South China Sea: Filipino activists and fishermen sail a flotilla of 100 boats into disputed shoals

MANILA, Philippines (AP) — Chinese Coast Guard ships tracked down a group of Filipino activists and fishermen who were sailing on wooden boats toward a disputed shoal in the South China Sea that Beijing heavily guards from what it sees as intruders.

The Philippine Coast Guard deployed three patrol ships and a light aircraft to remotely monitor the group of about 100 people who set off from the western province of Zambales to assert Manila’s sovereignty over Scarborough Shoal and its surrounding waters. Dozens of journalists joined the three-day trip.

The Navy also sent a ship to help monitor the participants.

Iman Hizon, one of the organisers, said the four wooden boats carrying the Filipinos were still far from the shallow waters when at least two Chinese Coast Guard ships started pursuing them at nightfall, adding that the participants remained in high spirits and would not turn back.

Some chanted “atin ito” — the group’s name, which means “this is ours” in Tagalog — repeatedly after they spotted Chinese coast guard vessels.

“The Atin Ito Battalion will continue on its path,” Hizon said.

“Our boats are practicing evasive maneuvers while the Philippine Coast Guard continues to maintain a close distance from the convoy to thwart any further attempt by Chinese Coast Guard vessels,” Hizon said.

Organizers said the convoy is expected to arrive in the shallow water area on Thursday morning, adding that they will seek to avoid confrontations but are prepared for any emergency. The group plans to place symbolic territorial buoys and provide food and fuel to Filipino fishermen on the high seas near the shallow waters.

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“Our mission is peaceful, based on international law and aimed at asserting our sovereign rights,” said Rafaela David, one of the main organizers. He added: “We will sail with determination, not provocation, in order to give the region a civilian character and preserve the integrity of our lands.”

In December, the group undertook an expedition to another disputed shoal, but broke off the trip after being tracked by a Chinese ship.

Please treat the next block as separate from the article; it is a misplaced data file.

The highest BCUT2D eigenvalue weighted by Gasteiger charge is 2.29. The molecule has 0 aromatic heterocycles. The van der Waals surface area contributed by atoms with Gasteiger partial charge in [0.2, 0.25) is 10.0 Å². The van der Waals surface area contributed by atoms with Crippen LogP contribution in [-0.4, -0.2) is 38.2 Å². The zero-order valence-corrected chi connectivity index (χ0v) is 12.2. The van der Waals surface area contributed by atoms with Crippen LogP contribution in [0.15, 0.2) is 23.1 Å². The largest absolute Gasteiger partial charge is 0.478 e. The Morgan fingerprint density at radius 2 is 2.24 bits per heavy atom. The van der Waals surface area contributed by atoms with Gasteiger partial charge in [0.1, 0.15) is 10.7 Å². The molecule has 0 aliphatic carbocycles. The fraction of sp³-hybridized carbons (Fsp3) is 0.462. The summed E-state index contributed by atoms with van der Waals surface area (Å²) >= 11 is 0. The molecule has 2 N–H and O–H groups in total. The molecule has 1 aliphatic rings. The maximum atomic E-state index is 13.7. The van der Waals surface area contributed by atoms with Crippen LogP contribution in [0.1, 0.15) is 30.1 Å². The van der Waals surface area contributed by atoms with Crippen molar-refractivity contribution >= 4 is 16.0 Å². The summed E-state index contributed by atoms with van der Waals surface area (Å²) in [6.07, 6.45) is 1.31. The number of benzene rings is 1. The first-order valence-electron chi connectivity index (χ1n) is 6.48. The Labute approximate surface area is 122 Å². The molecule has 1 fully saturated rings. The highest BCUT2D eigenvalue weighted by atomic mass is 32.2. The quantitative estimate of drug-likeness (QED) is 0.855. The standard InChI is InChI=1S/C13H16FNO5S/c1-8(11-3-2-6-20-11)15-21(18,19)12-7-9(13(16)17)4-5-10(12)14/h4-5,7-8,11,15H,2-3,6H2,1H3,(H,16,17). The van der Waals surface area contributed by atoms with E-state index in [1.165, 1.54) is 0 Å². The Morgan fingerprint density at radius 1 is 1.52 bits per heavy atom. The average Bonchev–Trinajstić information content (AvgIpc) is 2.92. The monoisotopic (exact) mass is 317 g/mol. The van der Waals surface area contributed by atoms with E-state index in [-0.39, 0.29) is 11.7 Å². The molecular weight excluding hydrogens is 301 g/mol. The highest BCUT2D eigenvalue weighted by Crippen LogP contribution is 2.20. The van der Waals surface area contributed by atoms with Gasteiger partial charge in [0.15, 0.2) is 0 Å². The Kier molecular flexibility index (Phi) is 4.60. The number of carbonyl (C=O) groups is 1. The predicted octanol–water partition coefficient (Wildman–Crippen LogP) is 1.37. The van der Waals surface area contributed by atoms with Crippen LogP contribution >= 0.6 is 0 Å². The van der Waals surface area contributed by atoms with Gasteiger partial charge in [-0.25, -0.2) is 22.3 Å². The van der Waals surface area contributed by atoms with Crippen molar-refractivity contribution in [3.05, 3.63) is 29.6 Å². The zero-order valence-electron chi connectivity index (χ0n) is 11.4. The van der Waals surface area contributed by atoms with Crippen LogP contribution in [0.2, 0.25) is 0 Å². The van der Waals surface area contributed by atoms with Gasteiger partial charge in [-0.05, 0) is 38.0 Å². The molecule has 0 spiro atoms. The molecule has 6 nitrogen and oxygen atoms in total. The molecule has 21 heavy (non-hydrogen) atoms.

China effectively took control of Scarborough Shoal, a triangular atoll with a huge fishing lagoon surrounded by mostly submerged coral outcrops, by surrounding it with coast guard vessels after a tense 2012 standoff with Philippine government vessels.

Angered by China’s actions, the Philippine government referred territorial disputes to international arbitration in 2013 and largely won, with a tribunal in The Hague ruling three years later that China’s historically-based expansionist claims in the busy sea route were invalid under a 1982 U.N. convention. Concerning the law of the sea.

The ruling declared Scarborough Shoal a traditional fishing area for Chinese, Filipino and Vietnamese fishermen. In the past, fishermen anchored in shallow waters to avoid large waves on the high seas in stormy weather.

China refused to participate in the arbitration, rejected its results, and continues to challenge it.

Two weeks ago, Chinese Coast Guard and suspected militia vessels used water cannons on Philippine Coast Guard and fishing vessels patrolling Scarborough Shoal, damaging both vessels.

The Philippines condemned the actions of the Chinese Coast Guard regarding the shallow waters located in the Southeast Asian country’s internationally recognized exclusive economic zone. The Chinese Coast Guard said it took “necessary action” after the Philippine ships “violated China’s sovereignty.”

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In response to a question about Atin Ito’s convoy on Wednesday, a Chinese Foreign Ministry spokesman said: “If the Philippine side abuses China’s good faith and violates China’s territorial sovereignty and jurisdiction, China will protect its rights and take countermeasures in accordance with law and responsibilities.” The consequences that will arise from this will be borne entirely by the Philippine side.”

In addition to the Philippines and China, there were also Vietnam, Malaysia, Brunei and Taiwan Participation in regional conflicts.

Chinese Coast Guard ships also ventured into waters near Vietnam and Malaysia Indonesia In the past, it has sparked tensions and protests, but Southeast Asian countries with significant economic ties with China have not been very critical of Beijing’s increasingly assertive actions.

The Philippines has released videos of its territorial confrontations with China and invited journalists to witness hostilities on the high seas In a strategy to gain international supportWhich sparked a war of words with Beijing.

The increasing frequency of skirmishes between the Philippines and China has led to minor collisions, injuries to Philippine Navy personnel, and damage to supply boats in recent months. It has raised concerns that regional disputes could deteriorate into conflict Armed conflict between China and the United Statesa long-time treaty ally of the Philippines.


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